Many months ago, I asked my therapist what her favourite piece of piano music was, as I wanted to learn to play it for her. She (of course) asked me why I wanted to know! And she also said that her choice would vary, depending on the moment. But most importantly, she said that what she really wanted to know was what I wanted to play.
At first I think I saw this as just some kind of psychotherapy avoidance tactic – just another way of ‘getting out of’ personal disclosure. But we talked about it several times, and it became clear that this was another instance of her being genuinely interested in me, and in what I like and need, and in what those things can tell her. She was very keen to emphasize that my sessions are my space, and very much about me, and this was another example of an occasion where it would be most helpful to think about came into my mind when I said that I wanted to play for her. She also made the very valid point that one reason why I was asking was because I might feel as though I had to please her, and so focusing on what I wanted to play, was another way of demonstrating that I didn’t need to do that.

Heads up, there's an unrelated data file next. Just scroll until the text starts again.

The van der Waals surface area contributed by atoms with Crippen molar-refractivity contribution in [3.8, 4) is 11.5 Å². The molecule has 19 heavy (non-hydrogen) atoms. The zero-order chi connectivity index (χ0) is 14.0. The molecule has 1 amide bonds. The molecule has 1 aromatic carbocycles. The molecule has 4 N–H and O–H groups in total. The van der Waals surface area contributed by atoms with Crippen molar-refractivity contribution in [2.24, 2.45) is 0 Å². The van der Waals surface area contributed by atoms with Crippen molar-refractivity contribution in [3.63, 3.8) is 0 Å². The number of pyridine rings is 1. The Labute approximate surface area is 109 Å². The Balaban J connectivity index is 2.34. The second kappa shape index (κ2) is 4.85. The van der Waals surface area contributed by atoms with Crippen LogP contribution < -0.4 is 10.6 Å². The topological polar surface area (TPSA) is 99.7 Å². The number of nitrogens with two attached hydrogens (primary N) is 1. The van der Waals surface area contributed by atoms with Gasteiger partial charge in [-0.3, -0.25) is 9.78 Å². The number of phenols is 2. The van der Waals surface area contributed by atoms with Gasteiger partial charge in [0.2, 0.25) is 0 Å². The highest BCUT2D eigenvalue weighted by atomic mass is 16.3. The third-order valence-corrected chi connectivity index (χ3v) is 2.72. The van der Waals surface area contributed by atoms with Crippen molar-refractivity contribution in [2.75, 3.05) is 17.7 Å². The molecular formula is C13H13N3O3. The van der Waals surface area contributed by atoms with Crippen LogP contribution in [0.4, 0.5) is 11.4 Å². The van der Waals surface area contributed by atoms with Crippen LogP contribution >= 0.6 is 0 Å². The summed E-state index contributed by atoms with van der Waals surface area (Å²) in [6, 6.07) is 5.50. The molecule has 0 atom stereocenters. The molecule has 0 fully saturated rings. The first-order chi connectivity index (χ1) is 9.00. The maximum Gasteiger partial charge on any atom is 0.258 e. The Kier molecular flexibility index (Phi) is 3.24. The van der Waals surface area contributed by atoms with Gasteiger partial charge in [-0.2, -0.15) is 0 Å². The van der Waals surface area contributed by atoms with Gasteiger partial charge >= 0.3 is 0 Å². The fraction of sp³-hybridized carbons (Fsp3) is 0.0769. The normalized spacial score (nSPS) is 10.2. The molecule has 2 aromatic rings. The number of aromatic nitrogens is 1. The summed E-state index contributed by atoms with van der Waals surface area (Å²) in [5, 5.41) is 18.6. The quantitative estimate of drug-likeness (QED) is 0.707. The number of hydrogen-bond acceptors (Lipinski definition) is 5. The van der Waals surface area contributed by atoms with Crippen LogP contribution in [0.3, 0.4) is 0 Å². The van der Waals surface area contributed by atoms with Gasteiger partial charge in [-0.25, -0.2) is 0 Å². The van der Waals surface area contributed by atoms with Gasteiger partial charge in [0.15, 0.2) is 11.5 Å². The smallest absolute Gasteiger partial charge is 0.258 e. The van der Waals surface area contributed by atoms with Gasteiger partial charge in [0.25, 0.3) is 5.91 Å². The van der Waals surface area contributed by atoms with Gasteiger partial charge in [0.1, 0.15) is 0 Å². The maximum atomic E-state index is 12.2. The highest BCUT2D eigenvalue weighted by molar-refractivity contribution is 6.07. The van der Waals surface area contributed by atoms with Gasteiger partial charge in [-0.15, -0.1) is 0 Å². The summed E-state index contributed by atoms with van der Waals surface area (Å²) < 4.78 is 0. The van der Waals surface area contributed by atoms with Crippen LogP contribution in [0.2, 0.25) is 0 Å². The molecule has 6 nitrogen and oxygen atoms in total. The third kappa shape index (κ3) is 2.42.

I told her that I didn’t know what I wanted to play. Which was one reason why I asked. However, a few months later I came across Ludovico Einaudi’s ‘Giorni Dispari’ and immediately knew it was what I wanted to play for her. It was beautifully simple and moving, and it moved me to tears on a number of occasions.
I immediately came to associate this piece with her. And in the run-up to the therapy break it was intimately tied up with feelings of impending loss and separation, and both the playing and the listening were often accompanied by heavy crying.
I am learning this piece for her. I am practising it more diligently than I have practised anything in a long time! Not because I want to please her, but because somehow, I want it to be fitting for her. I want it to be a task that I undertake with her in mind, and I want to put the effort in to make it sound as beautiful as I can, just as I want to give of myself and put all my efforts into our sessions.
I am still practising. I’m not quite there yet. But by the end of the therapy break, or soon after, I hope to be. I may fear therapy breaks immensely, but I want to be able to look back on this one, and know that I learned to play, and shared with her, the piece that I really wanted her to hear. The one I chose. The one that’s all about me, at the same time as being all about her.